MONTREAL - Alex Ovechkin didn't even need to score a goal to author his latest signature moment. This one came on style points alone.
The flashy Russian brought some props to the NHL all-star skills event on Saturday night and was voted the winner for a second straight year.
He skated in for his last attempt wearing sunglasses and a fishing hat complete with a Canadian flag, much to the delight of a rather subdued crowd at the Bell Centre. The fans at home must of enjoyed it too because all of the voting was done via text message and Ovechkin was crowned the winner.
It hardly mattered that he only put the puck in on a rebound - a goal that wouldn't have counted under normal circumstances.
"I think the fans have to see who we are," Ovechkin said. "They see our skills and I think the last trick was just for fun. I think fans love it."
The Washington Capitals sniper currently leads the league in scoring with 31 goals and should be ranked No. 1 in enthusiasm as well.
His infectious attitude was on display all evening. Ovechkin sat on the bench after the breakaway challenge with his cellphone and punched away at the keypad.
"I voted for Stamkos," he said.
The breakaway event debuted last year in Atlanta to mixed reviews. The players showed more creativity this time around but were still unable to convert with any frequency.
Martin St. Louis pulled off the flashiest move by waving his stick around in the air and somehow keeping the puck on his blade.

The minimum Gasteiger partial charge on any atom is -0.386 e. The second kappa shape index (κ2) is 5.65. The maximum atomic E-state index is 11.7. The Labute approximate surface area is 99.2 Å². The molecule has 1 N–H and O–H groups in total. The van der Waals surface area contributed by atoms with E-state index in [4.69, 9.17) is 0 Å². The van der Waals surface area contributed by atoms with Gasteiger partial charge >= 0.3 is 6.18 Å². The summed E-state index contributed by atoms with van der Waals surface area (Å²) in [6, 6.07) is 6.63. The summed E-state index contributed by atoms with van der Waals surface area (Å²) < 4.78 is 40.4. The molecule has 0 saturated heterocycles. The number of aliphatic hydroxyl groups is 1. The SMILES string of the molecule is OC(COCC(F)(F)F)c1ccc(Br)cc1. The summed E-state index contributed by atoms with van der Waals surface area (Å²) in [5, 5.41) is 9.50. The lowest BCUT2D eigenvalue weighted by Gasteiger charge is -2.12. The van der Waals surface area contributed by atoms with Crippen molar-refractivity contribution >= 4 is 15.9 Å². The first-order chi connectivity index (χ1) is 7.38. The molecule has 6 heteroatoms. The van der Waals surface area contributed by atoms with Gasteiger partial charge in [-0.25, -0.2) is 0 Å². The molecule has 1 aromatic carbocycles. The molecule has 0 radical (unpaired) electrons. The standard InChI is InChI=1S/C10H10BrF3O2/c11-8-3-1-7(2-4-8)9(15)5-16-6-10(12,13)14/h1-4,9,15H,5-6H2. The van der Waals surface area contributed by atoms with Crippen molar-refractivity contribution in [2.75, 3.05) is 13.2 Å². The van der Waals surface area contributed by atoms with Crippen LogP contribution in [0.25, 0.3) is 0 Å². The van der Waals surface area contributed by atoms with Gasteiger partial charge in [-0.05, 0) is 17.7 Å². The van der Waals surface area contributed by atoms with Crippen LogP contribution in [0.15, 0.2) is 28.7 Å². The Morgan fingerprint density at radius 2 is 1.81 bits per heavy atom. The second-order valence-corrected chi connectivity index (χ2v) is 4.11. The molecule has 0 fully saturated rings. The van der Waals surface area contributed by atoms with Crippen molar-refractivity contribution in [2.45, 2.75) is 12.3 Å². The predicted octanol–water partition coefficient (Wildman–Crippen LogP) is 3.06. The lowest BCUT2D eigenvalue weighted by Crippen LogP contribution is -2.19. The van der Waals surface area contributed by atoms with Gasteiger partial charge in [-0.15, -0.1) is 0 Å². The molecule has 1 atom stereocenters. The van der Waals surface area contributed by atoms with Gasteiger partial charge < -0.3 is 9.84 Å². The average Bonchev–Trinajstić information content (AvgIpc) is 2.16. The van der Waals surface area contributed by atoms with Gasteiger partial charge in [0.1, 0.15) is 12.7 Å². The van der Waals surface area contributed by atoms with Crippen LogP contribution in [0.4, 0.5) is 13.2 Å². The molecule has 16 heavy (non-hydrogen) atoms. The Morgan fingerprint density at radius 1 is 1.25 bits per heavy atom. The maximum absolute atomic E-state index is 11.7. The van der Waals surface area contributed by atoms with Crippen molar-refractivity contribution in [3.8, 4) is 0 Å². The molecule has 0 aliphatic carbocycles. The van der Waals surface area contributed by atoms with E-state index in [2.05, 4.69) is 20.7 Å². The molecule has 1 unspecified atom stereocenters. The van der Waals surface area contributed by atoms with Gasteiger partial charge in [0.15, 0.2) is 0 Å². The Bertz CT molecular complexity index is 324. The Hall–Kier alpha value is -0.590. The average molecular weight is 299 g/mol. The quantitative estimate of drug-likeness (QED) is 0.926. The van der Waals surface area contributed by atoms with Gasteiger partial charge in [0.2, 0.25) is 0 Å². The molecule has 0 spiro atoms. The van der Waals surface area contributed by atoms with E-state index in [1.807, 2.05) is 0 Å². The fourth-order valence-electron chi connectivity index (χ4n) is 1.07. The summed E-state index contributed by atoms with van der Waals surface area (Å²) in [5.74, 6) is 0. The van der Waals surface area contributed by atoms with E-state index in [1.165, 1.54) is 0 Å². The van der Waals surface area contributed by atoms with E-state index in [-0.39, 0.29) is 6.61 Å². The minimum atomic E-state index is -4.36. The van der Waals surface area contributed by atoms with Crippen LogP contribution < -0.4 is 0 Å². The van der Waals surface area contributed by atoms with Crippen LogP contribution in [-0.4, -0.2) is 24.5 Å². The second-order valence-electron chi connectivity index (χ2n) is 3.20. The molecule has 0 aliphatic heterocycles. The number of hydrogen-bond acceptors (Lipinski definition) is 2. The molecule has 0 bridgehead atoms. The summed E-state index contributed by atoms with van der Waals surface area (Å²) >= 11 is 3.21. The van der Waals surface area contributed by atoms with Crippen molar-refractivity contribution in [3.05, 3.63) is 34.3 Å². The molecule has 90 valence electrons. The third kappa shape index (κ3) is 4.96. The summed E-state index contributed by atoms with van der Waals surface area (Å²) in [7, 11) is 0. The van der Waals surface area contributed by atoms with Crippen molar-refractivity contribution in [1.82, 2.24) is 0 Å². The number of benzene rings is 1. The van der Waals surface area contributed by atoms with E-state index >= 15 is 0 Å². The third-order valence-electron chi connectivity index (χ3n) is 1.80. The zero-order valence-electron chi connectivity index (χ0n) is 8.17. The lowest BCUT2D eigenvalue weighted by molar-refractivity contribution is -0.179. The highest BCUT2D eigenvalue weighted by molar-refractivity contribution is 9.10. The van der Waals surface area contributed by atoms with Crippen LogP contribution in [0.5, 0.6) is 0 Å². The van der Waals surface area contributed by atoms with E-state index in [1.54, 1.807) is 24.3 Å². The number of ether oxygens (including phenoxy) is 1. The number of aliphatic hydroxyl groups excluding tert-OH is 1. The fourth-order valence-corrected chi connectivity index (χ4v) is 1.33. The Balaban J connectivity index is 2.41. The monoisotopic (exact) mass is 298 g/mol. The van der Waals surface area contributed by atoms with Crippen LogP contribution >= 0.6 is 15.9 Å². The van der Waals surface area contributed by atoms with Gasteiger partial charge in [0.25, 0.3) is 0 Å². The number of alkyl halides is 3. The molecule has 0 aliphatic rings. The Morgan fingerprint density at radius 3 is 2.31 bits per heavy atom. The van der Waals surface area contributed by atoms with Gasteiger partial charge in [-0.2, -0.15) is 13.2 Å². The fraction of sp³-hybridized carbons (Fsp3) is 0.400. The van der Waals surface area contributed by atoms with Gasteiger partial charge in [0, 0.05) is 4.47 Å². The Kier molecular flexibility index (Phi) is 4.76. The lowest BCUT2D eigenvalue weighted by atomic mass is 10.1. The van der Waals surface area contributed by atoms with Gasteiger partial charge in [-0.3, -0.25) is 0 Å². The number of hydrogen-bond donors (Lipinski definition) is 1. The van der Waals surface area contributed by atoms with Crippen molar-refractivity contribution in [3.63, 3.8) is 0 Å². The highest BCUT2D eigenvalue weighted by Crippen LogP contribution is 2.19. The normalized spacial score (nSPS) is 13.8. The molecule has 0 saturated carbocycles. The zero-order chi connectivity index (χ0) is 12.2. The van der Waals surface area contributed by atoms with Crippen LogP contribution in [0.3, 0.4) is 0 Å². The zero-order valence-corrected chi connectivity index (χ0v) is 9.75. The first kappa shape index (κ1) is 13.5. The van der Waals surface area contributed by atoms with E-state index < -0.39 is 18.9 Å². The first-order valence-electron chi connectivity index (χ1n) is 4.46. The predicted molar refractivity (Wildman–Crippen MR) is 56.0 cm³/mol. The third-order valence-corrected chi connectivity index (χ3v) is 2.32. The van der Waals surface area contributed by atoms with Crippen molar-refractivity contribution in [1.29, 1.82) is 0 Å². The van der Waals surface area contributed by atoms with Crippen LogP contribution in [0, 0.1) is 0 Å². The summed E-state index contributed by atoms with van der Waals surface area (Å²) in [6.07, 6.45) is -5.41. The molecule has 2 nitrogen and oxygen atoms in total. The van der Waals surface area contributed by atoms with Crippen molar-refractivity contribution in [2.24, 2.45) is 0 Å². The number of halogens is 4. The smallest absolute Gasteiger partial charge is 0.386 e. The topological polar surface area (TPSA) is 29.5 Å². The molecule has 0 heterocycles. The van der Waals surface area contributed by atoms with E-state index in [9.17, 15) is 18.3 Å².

Unlike in past years, the players were not competing on behalf of their respective conferences so the events stood alone. Other individual winners included Zdeno Chara in the hardest shot, Shane Doan in the elimination shootout, Evgeni Malkin in shooting accuracy and Andrew Cogliano in the fastest skater.
Interestingly, Malkin helped Ovechkin get into costume and even squirted some Gatorade into his mouth for effect. The two Russians have a well-documented rivalry on the ice and have been rumoured to be locked in a feud off it.
There isn't a player in the NHL with more skill and less of a persona than Malkin.
However, he displayed a more playful side here. Malkin looked relaxed among the league's best players and even signed autographs for fans willing to throw shirts and jerseys over the glass to him.
After beating Dany Heatley in the accuracy event, he raised his arms in celebration while standing at centre ice. Malkin hit seven targets in eight shots.
"I'm very happy," he said afterwards in halting English. "I'm not nervous. It's easy for me. I love Montreal."
One of the biggest ovations of the night came when Chara won the hardest shot competition with a blast of 105.4 miles per hour, eclipsing Al Iafrate's 16-year-old record and earning him the title for the third straight year.
The victory also came with an $18,000 prize that Chara donated to the Right To Play charity. That was only fitting given that the big defenceman came up with the idea for each participant to throw $1,000 into the pot - a sum each player's NHL team and the league decided to match.
Doan looked genuinely surprised after outlasting 35 other shooters to win the elimination shootout. The Phoenix Coyotes captain is 4-for-11 in shootout attempts over his career but did much better than that in the do-or-die competition.
"I'm sure (Coyotes coach Wayne Gretzky) is probably the most surprised guy in the league right now," Doan said with a laugh.
The evening started off with Cogliano becoming the second straight member of the Edmonton Oilers to win the fastest skater event. He was in Montreal for the YoungStars Game and completed a lap around the rink in 14.31 seconds.
The 21-year-old didn't expect to be bringing a trophy back to Alberta with him.
"I lost when we did this in Edmonton," said Cogliano. "I'm 0-for-2 on my team."